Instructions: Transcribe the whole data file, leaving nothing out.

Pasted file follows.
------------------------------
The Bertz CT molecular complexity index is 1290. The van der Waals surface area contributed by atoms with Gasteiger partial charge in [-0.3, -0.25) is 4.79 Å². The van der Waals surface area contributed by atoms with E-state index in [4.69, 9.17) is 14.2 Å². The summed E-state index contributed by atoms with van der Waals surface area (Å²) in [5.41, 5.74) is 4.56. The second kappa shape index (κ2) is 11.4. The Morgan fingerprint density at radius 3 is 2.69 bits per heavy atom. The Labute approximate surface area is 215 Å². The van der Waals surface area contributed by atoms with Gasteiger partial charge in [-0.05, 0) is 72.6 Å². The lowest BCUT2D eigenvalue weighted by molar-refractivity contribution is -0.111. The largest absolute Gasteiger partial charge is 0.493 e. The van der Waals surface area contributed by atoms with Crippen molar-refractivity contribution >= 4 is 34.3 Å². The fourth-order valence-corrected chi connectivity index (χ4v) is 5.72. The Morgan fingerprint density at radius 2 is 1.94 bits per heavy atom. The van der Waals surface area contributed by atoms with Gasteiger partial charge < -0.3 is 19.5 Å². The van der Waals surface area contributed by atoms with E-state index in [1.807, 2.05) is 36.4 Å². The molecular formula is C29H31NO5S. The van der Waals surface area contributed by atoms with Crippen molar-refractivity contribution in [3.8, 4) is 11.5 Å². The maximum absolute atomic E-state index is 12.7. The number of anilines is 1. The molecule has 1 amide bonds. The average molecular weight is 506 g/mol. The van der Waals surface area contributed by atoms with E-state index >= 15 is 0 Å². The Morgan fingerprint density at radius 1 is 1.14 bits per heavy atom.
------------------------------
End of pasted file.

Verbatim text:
The Bertz CT molecular complexity index is 1290. The van der Waals surface area contributed by atoms with Gasteiger partial charge in [-0.3, -0.25) is 4.79 Å². The van der Waals surface area contributed by atoms with E-state index in [4.69, 9.17) is 14.2 Å². The summed E-state index contributed by atoms with van der Waals surface area (Å²) in [5.41, 5.74) is 4.56. The second kappa shape index (κ2) is 11.4. The Morgan fingerprint density at radius 3 is 2.69 bits per heavy atom. The Labute approximate surface area is 215 Å². The van der Waals surface area contributed by atoms with Gasteiger partial charge in [-0.05, 0) is 72.6 Å². The lowest BCUT2D eigenvalue weighted by molar-refractivity contribution is -0.111. The largest absolute Gasteiger partial charge is 0.493 e. The van der Waals surface area contributed by atoms with Crippen molar-refractivity contribution >= 4 is 34.3 Å². The fourth-order valence-corrected chi connectivity index (χ4v) is 5.72. The Morgan fingerprint density at radius 2 is 1.94 bits per heavy atom. The van der Waals surface area contributed by atoms with Gasteiger partial charge < -0.3 is 19.5 Å². The van der Waals surface area contributed by atoms with E-state index in [1.807, 2.05) is 36.4 Å². The molecular formula is C29H31NO5S. The van der Waals surface area contributed by atoms with Crippen molar-refractivity contribution in [3.8, 4) is 11.5 Å². The maximum absolute atomic E-state index is 12.7. The number of anilines is 1. The molecule has 1 amide bonds. The average molecular weight is 506 g/mol. The van der Waals surface area contributed by atoms with E-state index >= 15 is 0 Å². The Morgan fingerprint density at radius 1 is 1.14 bits per heavy atom.